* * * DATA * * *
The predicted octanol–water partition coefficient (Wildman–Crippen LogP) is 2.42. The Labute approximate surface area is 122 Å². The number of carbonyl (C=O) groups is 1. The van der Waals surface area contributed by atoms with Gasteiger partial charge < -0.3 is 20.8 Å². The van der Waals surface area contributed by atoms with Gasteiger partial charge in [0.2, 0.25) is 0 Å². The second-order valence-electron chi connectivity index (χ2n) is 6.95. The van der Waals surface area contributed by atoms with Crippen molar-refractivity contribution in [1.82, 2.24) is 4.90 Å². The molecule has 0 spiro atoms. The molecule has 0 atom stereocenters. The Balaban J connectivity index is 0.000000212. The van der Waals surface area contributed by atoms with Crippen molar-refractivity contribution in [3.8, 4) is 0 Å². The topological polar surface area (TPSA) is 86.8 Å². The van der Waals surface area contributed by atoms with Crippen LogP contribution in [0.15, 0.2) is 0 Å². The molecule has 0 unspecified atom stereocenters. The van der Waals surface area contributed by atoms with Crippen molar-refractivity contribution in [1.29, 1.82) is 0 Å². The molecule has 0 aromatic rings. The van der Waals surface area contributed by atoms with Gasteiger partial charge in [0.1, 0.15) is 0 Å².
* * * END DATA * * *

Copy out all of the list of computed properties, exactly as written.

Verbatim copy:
The predicted octanol–water partition coefficient (Wildman–Crippen LogP) is 2.42. The Labute approximate surface area is 122 Å². The number of carbonyl (C=O) groups is 1. The van der Waals surface area contributed by atoms with Gasteiger partial charge < -0.3 is 20.8 Å². The van der Waals surface area contributed by atoms with Gasteiger partial charge in [0.2, 0.25) is 0 Å². The second-order valence-electron chi connectivity index (χ2n) is 6.95. The van der Waals surface area contributed by atoms with Crippen molar-refractivity contribution in [1.82, 2.24) is 4.90 Å². The molecule has 0 spiro atoms. The molecule has 0 atom stereocenters. The Balaban J connectivity index is 0.000000212. The van der Waals surface area contributed by atoms with Crippen molar-refractivity contribution in [3.8, 4) is 0 Å². The topological polar surface area (TPSA) is 86.8 Å². The van der Waals surface area contributed by atoms with Crippen LogP contribution in [0.15, 0.2) is 0 Å². The molecule has 0 unspecified atom stereocenters. The van der Waals surface area contributed by atoms with Crippen molar-refractivity contribution in [1.29, 1.82) is 0 Å². The molecule has 0 aromatic rings. The van der Waals surface area contributed by atoms with Gasteiger partial charge in [0.1, 0.15) is 0 Å².